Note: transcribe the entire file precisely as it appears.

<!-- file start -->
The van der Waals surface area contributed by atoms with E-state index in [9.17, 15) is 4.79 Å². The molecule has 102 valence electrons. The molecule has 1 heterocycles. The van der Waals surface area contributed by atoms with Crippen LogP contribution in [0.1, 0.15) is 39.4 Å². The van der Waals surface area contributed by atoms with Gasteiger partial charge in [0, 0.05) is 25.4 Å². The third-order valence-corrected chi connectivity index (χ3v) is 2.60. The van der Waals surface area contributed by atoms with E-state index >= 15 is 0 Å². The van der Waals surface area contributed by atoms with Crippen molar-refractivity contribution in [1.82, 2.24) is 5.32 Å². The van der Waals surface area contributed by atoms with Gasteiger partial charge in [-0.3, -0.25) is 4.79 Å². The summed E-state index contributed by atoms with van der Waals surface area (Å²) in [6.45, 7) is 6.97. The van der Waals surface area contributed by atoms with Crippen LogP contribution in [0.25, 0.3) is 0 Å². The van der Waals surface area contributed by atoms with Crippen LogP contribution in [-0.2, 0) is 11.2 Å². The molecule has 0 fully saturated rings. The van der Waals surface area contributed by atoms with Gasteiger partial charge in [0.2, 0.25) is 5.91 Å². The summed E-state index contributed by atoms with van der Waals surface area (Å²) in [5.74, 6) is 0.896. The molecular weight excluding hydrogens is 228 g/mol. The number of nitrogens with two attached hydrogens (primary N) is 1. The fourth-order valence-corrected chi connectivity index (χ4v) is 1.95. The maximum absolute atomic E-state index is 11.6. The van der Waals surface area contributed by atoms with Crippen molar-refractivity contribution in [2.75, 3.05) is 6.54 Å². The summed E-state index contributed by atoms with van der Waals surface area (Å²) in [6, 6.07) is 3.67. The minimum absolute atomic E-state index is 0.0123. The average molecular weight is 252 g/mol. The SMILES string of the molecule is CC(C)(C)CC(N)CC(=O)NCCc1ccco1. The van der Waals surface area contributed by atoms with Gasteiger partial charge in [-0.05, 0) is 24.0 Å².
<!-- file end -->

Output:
The van der Waals surface area contributed by atoms with E-state index in [9.17, 15) is 4.79 Å². The molecule has 102 valence electrons. The molecule has 1 heterocycles. The van der Waals surface area contributed by atoms with Crippen LogP contribution in [0.1, 0.15) is 39.4 Å². The van der Waals surface area contributed by atoms with Gasteiger partial charge in [0, 0.05) is 25.4 Å². The third-order valence-corrected chi connectivity index (χ3v) is 2.60. The van der Waals surface area contributed by atoms with E-state index >= 15 is 0 Å². The van der Waals surface area contributed by atoms with Crippen molar-refractivity contribution in [1.82, 2.24) is 5.32 Å². The van der Waals surface area contributed by atoms with Gasteiger partial charge in [-0.3, -0.25) is 4.79 Å². The summed E-state index contributed by atoms with van der Waals surface area (Å²) in [6.45, 7) is 6.97. The van der Waals surface area contributed by atoms with Crippen LogP contribution in [0.25, 0.3) is 0 Å². The van der Waals surface area contributed by atoms with Crippen LogP contribution in [-0.2, 0) is 11.2 Å². The molecule has 0 fully saturated rings. The van der Waals surface area contributed by atoms with Gasteiger partial charge in [0.2, 0.25) is 5.91 Å². The summed E-state index contributed by atoms with van der Waals surface area (Å²) in [5.74, 6) is 0.896. The molecular weight excluding hydrogens is 228 g/mol. The number of nitrogens with two attached hydrogens (primary N) is 1. The fourth-order valence-corrected chi connectivity index (χ4v) is 1.95. The maximum absolute atomic E-state index is 11.6. The van der Waals surface area contributed by atoms with Crippen molar-refractivity contribution in [2.75, 3.05) is 6.54 Å². The summed E-state index contributed by atoms with van der Waals surface area (Å²) in [6, 6.07) is 3.67. The minimum absolute atomic E-state index is 0.0123. The average molecular weight is 252 g/mol. The SMILES string of the molecule is CC(C)(C)CC(N)CC(=O)NCCc1ccco1. The van der Waals surface area contributed by atoms with Gasteiger partial charge in [-0.05, 0) is 24.0 Å².